New Commandant Considering 1 Year Leave Of Absence for Moms and Changes to Evaluating and Promoting Marines

The top Marine is on the hunt to keep and retain the best talent the Corps has, and is considering a slew of changes from a new maternity leave policy to changing how Marines are evaluated and promoted.

Commandant Gen. David Berger laid out guidance for reshaping the Marine Corps in a planning document posted late Tuesday evening.

Among consideration is a new policy that would afford moms up to a year leave of absence to stay with their kids before they return back to duty and complete their service obligation.

Berger described the current parental and maternal leave policy as “inadequate” and noted that the policy has “failed to keep pace with societal norms.”

“We should never ask our Marines to choose between being the best parent possible and the best Marine possible,” Berger wrote in his guidance message. “These outcomes should never be in competition to the extent that success with one will come at the expense of the other.”

The Corps recently updated its parental and maternal leave policy in 2018. Currently moms can take primary caregiver leave in conjunction with maternity convalescent leave for a total of 12 weeks — which matches the current Defense Department policy.

However, the Corps does afford some flexibility that allows mothers to take the first six weeks of maternity convalescent leave and delay the rest for up to a year or transfer the other six weeks to a spouse if they are a dual military household.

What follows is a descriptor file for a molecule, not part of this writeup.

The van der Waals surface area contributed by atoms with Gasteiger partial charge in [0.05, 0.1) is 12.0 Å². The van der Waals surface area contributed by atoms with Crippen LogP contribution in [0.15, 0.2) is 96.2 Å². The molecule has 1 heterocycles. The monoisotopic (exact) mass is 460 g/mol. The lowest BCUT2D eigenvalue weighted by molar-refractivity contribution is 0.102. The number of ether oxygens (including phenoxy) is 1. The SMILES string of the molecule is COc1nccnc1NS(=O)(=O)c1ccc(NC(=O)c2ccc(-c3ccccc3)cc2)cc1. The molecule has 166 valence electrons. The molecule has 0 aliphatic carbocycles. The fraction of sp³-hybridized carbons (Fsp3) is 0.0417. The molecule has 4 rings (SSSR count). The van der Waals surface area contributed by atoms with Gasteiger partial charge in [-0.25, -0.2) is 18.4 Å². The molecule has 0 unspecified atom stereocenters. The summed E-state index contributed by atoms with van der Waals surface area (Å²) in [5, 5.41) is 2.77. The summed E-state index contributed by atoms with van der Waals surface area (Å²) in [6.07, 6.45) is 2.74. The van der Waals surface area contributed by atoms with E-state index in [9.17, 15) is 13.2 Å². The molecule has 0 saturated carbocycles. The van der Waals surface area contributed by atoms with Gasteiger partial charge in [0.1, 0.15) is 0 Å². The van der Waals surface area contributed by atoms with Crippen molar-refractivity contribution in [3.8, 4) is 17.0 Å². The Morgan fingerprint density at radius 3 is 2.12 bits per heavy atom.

The DoD previously had an 18-week parental leave policy.

The top Marine is also interested in overhauling the work evaluation process known as the fitness report, which looks at the performance of sergeants through the officer ranks.

Berger said in his guidance that “there is a growing lack of faith within our ranks in the system’s ability to accurately identify their skills, performance, and future potential.”

Here how Berger wants to re-evaluate the fitness report:

  • Give Marines an opportunity to assess themselves.
  • Allow for supervisors writing the report to identify future areas of potential.
  • Weight reports based on time, command or noncommand reports, and combat or non-combat reports.
  • Academic fitness reports should no longer be unobserved.
  • Weight academic reports that reward Marines for resident professional military education.
  • Look at the performance of supervisors who are evaluating and writing reports on Marines to ensure they are not hurting the careers of other talented Marines.

“Upward growth and mobility must favor the most talented within our ranks while facilitating the identification of those with a special aptitude as instructors, educators, commanders, staff officers, mentors, or with special technical skills,” Berger’s guidance reads.

These issues among a host of others are under consideration by the new top Marine as he seeks to build and retain a more talented and skilled Marine Corps that can compete in an age returned to a great power competition.